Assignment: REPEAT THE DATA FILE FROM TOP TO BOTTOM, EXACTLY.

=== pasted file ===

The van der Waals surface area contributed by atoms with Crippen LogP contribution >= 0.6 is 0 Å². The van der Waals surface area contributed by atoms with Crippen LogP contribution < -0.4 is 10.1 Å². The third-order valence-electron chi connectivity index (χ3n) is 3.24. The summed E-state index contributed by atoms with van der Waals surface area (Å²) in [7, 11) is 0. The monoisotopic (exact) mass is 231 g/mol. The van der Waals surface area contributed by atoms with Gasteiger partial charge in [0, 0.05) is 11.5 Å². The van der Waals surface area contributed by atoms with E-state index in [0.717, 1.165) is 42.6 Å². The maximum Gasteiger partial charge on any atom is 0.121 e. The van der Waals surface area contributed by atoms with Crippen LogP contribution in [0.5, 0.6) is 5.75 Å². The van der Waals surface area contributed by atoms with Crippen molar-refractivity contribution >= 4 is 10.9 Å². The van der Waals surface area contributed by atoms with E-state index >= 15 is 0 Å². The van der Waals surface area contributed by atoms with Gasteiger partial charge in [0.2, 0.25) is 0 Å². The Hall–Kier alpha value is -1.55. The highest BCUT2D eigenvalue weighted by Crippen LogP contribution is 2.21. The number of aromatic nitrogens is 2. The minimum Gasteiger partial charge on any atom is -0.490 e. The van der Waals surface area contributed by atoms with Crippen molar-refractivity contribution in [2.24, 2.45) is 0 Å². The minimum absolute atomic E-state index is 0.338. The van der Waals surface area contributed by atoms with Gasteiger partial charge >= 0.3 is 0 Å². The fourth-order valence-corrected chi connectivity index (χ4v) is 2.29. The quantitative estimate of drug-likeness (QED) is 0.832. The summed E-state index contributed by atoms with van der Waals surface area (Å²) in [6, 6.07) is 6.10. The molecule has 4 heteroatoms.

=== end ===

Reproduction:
The van der Waals surface area contributed by atoms with Crippen LogP contribution >= 0.6 is 0 Å². The van der Waals surface area contributed by atoms with Crippen LogP contribution < -0.4 is 10.1 Å². The third-order valence-electron chi connectivity index (χ3n) is 3.24. The summed E-state index contributed by atoms with van der Waals surface area (Å²) in [7, 11) is 0. The monoisotopic (exact) mass is 231 g/mol. The van der Waals surface area contributed by atoms with Gasteiger partial charge in [0, 0.05) is 11.5 Å². The van der Waals surface area contributed by atoms with E-state index in [0.717, 1.165) is 42.6 Å². The maximum Gasteiger partial charge on any atom is 0.121 e. The van der Waals surface area contributed by atoms with Crippen LogP contribution in [0.5, 0.6) is 5.75 Å². The van der Waals surface area contributed by atoms with Crippen molar-refractivity contribution >= 4 is 10.9 Å². The van der Waals surface area contributed by atoms with E-state index >= 15 is 0 Å². The van der Waals surface area contributed by atoms with Gasteiger partial charge in [0.2, 0.25) is 0 Å². The Hall–Kier alpha value is -1.55. The highest BCUT2D eigenvalue weighted by Crippen LogP contribution is 2.21. The number of aromatic nitrogens is 2. The minimum Gasteiger partial charge on any atom is -0.490 e. The van der Waals surface area contributed by atoms with Crippen molar-refractivity contribution in [2.24, 2.45) is 0 Å². The minimum absolute atomic E-state index is 0.338. The van der Waals surface area contributed by atoms with Gasteiger partial charge >= 0.3 is 0 Å². The fourth-order valence-corrected chi connectivity index (χ4v) is 2.29. The quantitative estimate of drug-likeness (QED) is 0.832. The summed E-state index contributed by atoms with van der Waals surface area (Å²) in [6, 6.07) is 6.10. The molecule has 4 heteroatoms.